The federal Electronic Signatures in Global and National Commerce Act, effective on October 1, 2000, established that a signature, contract, or record related to an interstate or foreign transaction cannot be denied legal effect simply because it is in electronic form, subject to certain exceptions. For much the same purpose, the European Parliament and Council adopted the Directive on a Community Framework for Electronic Signatures in December 1999.
This Note discusses the approaches taken by the United States and the European Union toward establishing the validity of electronic signatures. It provides a brief overview of the history of electronic commerce and legislation intended to promote its development, and discusses the current and proposed legislation of the United States. The Note then analyzes the current and proposed legislation of the European Union, and concludes by comparing the two models, focusing on areas where the two approaches differ and discussing the relative strengths and weaknesses of both.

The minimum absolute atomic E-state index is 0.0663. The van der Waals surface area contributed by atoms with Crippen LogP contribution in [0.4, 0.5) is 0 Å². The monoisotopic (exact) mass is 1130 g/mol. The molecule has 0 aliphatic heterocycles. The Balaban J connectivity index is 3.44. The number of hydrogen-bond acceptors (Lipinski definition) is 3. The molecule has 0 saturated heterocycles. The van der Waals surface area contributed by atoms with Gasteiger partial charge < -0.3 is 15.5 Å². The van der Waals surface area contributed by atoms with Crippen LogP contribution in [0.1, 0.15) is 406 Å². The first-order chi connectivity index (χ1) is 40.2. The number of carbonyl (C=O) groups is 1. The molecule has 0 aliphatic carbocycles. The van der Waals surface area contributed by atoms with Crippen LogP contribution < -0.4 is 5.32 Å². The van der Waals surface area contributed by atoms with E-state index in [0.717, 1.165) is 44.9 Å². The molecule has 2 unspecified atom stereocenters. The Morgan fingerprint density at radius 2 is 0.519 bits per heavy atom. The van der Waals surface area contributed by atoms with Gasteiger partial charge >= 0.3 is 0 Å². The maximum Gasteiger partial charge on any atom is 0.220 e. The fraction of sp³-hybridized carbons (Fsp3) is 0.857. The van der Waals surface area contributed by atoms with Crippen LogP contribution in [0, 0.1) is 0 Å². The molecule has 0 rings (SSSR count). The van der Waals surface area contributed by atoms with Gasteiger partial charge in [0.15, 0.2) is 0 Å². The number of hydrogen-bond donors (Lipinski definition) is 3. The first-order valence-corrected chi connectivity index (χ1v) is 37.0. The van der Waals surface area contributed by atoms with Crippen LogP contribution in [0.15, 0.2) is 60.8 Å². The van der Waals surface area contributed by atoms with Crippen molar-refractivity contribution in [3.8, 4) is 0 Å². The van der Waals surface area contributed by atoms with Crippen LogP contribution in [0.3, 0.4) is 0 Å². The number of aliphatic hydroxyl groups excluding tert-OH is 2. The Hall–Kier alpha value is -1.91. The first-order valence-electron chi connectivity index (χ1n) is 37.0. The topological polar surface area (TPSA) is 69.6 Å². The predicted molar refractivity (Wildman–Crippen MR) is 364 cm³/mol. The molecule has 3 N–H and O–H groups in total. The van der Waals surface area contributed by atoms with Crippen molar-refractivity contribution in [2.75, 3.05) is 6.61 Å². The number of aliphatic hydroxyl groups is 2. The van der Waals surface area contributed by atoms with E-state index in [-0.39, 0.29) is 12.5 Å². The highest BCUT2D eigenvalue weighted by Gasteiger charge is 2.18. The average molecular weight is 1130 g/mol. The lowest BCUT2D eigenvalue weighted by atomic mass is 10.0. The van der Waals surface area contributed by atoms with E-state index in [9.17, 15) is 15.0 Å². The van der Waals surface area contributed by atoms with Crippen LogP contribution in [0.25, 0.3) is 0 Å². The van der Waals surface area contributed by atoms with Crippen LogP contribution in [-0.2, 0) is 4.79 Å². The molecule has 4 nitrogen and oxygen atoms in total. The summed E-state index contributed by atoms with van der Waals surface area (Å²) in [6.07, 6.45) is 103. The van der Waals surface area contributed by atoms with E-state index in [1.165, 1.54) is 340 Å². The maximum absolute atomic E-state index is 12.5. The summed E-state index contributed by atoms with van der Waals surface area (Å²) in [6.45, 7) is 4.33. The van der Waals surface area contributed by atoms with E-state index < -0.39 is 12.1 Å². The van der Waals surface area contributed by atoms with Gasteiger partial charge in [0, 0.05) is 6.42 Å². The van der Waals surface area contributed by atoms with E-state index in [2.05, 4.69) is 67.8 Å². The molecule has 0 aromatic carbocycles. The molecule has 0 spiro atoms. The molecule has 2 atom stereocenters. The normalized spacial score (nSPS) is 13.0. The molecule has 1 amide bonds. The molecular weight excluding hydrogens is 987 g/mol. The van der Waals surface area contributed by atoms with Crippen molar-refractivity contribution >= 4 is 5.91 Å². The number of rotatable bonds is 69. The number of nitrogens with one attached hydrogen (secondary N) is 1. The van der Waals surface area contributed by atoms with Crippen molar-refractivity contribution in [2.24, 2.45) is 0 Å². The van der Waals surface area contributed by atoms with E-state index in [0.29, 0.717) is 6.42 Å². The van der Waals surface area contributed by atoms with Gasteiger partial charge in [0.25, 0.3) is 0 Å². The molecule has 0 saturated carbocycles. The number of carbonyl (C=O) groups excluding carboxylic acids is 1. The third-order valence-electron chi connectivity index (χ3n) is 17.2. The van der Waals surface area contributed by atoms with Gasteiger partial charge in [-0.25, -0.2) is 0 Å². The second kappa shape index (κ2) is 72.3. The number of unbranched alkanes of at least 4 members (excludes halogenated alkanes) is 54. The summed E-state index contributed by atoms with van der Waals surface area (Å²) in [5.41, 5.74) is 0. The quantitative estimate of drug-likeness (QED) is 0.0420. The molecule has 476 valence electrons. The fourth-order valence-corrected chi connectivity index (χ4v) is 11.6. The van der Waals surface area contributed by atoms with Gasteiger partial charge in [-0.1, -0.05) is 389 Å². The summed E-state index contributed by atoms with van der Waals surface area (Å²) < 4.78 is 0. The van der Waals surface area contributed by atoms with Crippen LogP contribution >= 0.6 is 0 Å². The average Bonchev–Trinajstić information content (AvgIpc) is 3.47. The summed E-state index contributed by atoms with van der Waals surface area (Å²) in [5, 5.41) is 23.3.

Lance C. Ching,
Electronic Signatures: A Comparison of American and European Legislation,
25 Hastings Int'l & Comp. L. Rev. 199
Available at: https://repository.uchastings.edu/hastings_international_comparative_law_review/vol25/iss2/4